Published online 27 September 2010 | Nature | doi:10.1038/news.2010.497

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Plants set stage for evolutionary drama

Oxygen increase triggered by vascular plants enabled the development of complex animals.

Devonian fishDunkleosteus, a predatory prehistoric fish of the late Devonian, was able to evolve because of the rise of higher plants.JAIME CHIRINOS / SCIENCE PHOTO LIBRARY

Plants made the evolution of large, complex animals such as predatory fish possible, a study of ocean sediments suggests. The findings, published in this week's Proceedings of the National Academy of Sciences1, are the first empirical evidence to support a theory that there was a dramatic rise in oxygen levels in the Devonian period, 400 million years ago, and the first to indicate that the rise and spread of higher plants probably drove the increase.

"The evolution of vascular plants completely changed history, allowing a high concentration of oxygen in the atmosphere to be sustained. Eventually, that process led to higher animals such as ourselves," says Tais Dahl, an earth scientist at the University of Southern Denmark in Odense, who led the study.

Dahl's team looked at the concentration of molybdenum and the ratios of its isotopes — atoms of the same element with different numbers of neutrons and different masses — in oceanic rocks for clues to the concentration of oxygen in the seas over time.

Molybdenum in sea water behaves in different ways, depending on the concentration of oxygen. In oxygenated water, the lighter of the two main molybdenum isotopes — 95Mo and 98Mo — is absorbed into the seabed, leaving the heavier isotope in solution. "Sea water gets lighter and heavier as a measure of the balance between oxic and anoxic conditions," says Tim Lyons, a geochemist at the University of California, Riverside.

Patterns of heavy and light molybdenum in sea water, reflecting oxygenation levels, are captured in deposited rocks called shales. By examining the shale strata, scientists can chart periods of low and high oxygenation in the history of the seabed and, by inference, in the oceans themselves. Levels of oxygenation in the oceans are assumed to reflect levels in the atmosphere.

Double increase

Dahl's study uncovered two periods when heavy molybdenum isotopes show up in the shale records, suggesting that oxygen levels increased in the Ediacaran period, about 560–550 million years ago, and again, more dramatically, during the Devonian, around 400 million years ago. This is the first evidence supporting the theory that oxygen levels increased substantially during the Devonian.

Scientists previously suspected that such an event took place, but their assumptions were based on geochemical models rather than hard evidence. Different models suggested different oxygen levels at the beginning of the Devonian episode.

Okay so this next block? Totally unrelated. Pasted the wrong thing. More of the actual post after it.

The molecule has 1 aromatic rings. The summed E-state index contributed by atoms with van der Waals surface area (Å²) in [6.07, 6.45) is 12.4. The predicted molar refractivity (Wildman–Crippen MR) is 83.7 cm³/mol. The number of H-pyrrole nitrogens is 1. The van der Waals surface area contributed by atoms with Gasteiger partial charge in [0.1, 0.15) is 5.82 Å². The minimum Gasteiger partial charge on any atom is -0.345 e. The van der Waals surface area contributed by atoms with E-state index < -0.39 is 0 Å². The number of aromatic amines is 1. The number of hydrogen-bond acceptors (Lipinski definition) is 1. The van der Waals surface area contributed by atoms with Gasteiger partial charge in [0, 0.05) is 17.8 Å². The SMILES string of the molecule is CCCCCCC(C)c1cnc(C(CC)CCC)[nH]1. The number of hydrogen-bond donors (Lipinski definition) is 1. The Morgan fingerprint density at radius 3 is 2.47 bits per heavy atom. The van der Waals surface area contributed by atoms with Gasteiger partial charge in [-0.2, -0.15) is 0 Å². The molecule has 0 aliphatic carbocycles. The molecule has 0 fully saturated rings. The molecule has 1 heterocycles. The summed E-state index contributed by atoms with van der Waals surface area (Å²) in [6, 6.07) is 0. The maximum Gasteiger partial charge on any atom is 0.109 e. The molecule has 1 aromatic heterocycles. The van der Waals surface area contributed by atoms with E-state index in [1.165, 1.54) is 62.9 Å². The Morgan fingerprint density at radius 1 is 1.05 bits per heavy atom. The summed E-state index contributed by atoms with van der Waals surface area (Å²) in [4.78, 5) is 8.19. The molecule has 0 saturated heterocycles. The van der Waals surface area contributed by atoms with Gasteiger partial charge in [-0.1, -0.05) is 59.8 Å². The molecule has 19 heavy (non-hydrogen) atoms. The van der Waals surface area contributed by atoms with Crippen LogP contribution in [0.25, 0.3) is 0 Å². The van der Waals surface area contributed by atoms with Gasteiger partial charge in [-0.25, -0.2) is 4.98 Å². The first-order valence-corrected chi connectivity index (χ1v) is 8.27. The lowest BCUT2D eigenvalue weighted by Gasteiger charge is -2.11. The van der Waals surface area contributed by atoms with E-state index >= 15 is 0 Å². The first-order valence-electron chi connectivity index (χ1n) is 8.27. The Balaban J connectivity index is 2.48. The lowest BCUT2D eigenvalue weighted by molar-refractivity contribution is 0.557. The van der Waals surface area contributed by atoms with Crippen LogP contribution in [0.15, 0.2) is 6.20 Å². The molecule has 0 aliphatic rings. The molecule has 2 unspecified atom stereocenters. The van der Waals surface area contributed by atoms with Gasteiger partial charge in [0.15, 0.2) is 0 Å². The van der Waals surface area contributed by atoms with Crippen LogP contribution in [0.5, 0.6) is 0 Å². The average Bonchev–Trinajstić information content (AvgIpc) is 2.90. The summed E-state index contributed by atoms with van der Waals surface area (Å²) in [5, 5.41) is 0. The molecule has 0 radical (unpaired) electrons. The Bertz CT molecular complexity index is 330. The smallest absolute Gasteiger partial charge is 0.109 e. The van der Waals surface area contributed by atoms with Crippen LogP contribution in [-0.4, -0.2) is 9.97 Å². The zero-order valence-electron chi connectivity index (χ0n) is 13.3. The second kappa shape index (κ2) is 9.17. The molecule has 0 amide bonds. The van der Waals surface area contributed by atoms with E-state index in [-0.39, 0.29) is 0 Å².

Many researchers thought that the proportion of oxygen in the atmosphere during the earlier episode, which coincided with a radiation or rapid burst of evolution giving rise to many new species during the Ediacaran, had reached levels similar to today's — around 21%. But Dahl's study suggests that the radiation in the Ediacaran probably occurred in a low-oxygen environment, and that it was not until the rise of vascular plants — those with a circulatory system to transport nutrients — in the Devonian that oxygen levels rose to near-modern values.

Breathing easy

The rise of vascular plants led to the oxygenation of the atmosphere, because their photosynthesis pumped out oxygen while large amounts of organic matter, mainly plant tissues such as lignin, were buried both on land and at sea. Without the burial of organic matter, any excess oxygen created by photosynthesis is used up as it degrades. This created the right conditions for the evolution of large complex animals, which require high levels of oxygen to survive.

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However, Tim Lenton, an Earth system scientist at the University of East Anglia in Norwich, UK, questions whether atmospheric conditions can be inferred directly from measurements of oceanic oxygenation.

"It is always tempting to say that when oceans are ventilated the oxygen in the atmosphere is going up, but that isn't necessarily the case," he says, adding that lowering the supply of nutrients in the ocean also increases oxygenation, as animal life respires less.

Dahl says that further sampling is required to confirm the paper's findings, but that "it looks very promising at this stage". "This event allowed higher organisms to evolve, dictating animal evolution. It could also give us an idea about life on other planets — what is the trigger, and what is paving the way from microbial life to something like ourselves," he says. 

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  • #60919

    If there is excess CO2 the existing plants will produce more seed,thus more plants and thus more CO2 usage. This will make it easier for crops to have improved production per acre. I think normally not all seeds produce plants but in this case each plant would increase it's seed production, plant populations results for each succeeding cycle would increase.

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